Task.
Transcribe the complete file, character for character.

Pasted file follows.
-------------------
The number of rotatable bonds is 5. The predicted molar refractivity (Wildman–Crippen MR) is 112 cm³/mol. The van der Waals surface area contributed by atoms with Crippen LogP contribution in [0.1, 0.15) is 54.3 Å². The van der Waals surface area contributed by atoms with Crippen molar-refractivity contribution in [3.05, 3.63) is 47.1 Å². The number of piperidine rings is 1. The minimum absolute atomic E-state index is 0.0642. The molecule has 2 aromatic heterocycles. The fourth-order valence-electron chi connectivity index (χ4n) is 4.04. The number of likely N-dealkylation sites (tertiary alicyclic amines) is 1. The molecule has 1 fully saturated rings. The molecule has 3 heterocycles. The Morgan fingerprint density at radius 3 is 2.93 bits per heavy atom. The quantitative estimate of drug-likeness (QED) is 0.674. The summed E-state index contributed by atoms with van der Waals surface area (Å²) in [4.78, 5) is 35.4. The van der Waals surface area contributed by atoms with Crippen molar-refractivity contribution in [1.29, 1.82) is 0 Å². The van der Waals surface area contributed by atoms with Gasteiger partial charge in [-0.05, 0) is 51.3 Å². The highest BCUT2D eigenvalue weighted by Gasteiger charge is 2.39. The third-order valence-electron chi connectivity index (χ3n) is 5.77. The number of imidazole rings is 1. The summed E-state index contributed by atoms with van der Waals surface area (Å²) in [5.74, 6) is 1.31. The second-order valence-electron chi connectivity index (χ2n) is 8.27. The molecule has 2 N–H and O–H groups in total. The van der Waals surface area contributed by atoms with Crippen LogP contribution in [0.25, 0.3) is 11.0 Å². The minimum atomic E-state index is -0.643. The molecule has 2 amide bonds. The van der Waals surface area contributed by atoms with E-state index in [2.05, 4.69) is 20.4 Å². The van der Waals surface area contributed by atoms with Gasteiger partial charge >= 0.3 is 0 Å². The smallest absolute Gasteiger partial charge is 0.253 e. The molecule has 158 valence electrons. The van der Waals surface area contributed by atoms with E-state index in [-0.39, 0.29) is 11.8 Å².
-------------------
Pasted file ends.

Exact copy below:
The number of rotatable bonds is 5. The predicted molar refractivity (Wildman–Crippen MR) is 112 cm³/mol. The van der Waals surface area contributed by atoms with Crippen LogP contribution in [0.1, 0.15) is 54.3 Å². The van der Waals surface area contributed by atoms with Crippen molar-refractivity contribution in [3.05, 3.63) is 47.1 Å². The number of piperidine rings is 1. The minimum absolute atomic E-state index is 0.0642. The molecule has 2 aromatic heterocycles. The fourth-order valence-electron chi connectivity index (χ4n) is 4.04. The number of likely N-dealkylation sites (tertiary alicyclic amines) is 1. The molecule has 1 fully saturated rings. The molecule has 3 heterocycles. The Morgan fingerprint density at radius 3 is 2.93 bits per heavy atom. The quantitative estimate of drug-likeness (QED) is 0.674. The summed E-state index contributed by atoms with van der Waals surface area (Å²) in [4.78, 5) is 35.4. The van der Waals surface area contributed by atoms with Crippen molar-refractivity contribution in [1.29, 1.82) is 0 Å². The van der Waals surface area contributed by atoms with Gasteiger partial charge in [-0.05, 0) is 51.3 Å². The highest BCUT2D eigenvalue weighted by Gasteiger charge is 2.39. The third-order valence-electron chi connectivity index (χ3n) is 5.77. The number of imidazole rings is 1. The summed E-state index contributed by atoms with van der Waals surface area (Å²) in [5.74, 6) is 1.31. The second-order valence-electron chi connectivity index (χ2n) is 8.27. The molecule has 2 N–H and O–H groups in total. The van der Waals surface area contributed by atoms with Crippen LogP contribution in [0.25, 0.3) is 11.0 Å². The minimum atomic E-state index is -0.643. The molecule has 2 amide bonds. The van der Waals surface area contributed by atoms with E-state index in [2.05, 4.69) is 20.4 Å². The van der Waals surface area contributed by atoms with Gasteiger partial charge >= 0.3 is 0 Å². The smallest absolute Gasteiger partial charge is 0.253 e. The molecule has 158 valence electrons. The van der Waals surface area contributed by atoms with E-state index in [-0.39, 0.29) is 11.8 Å².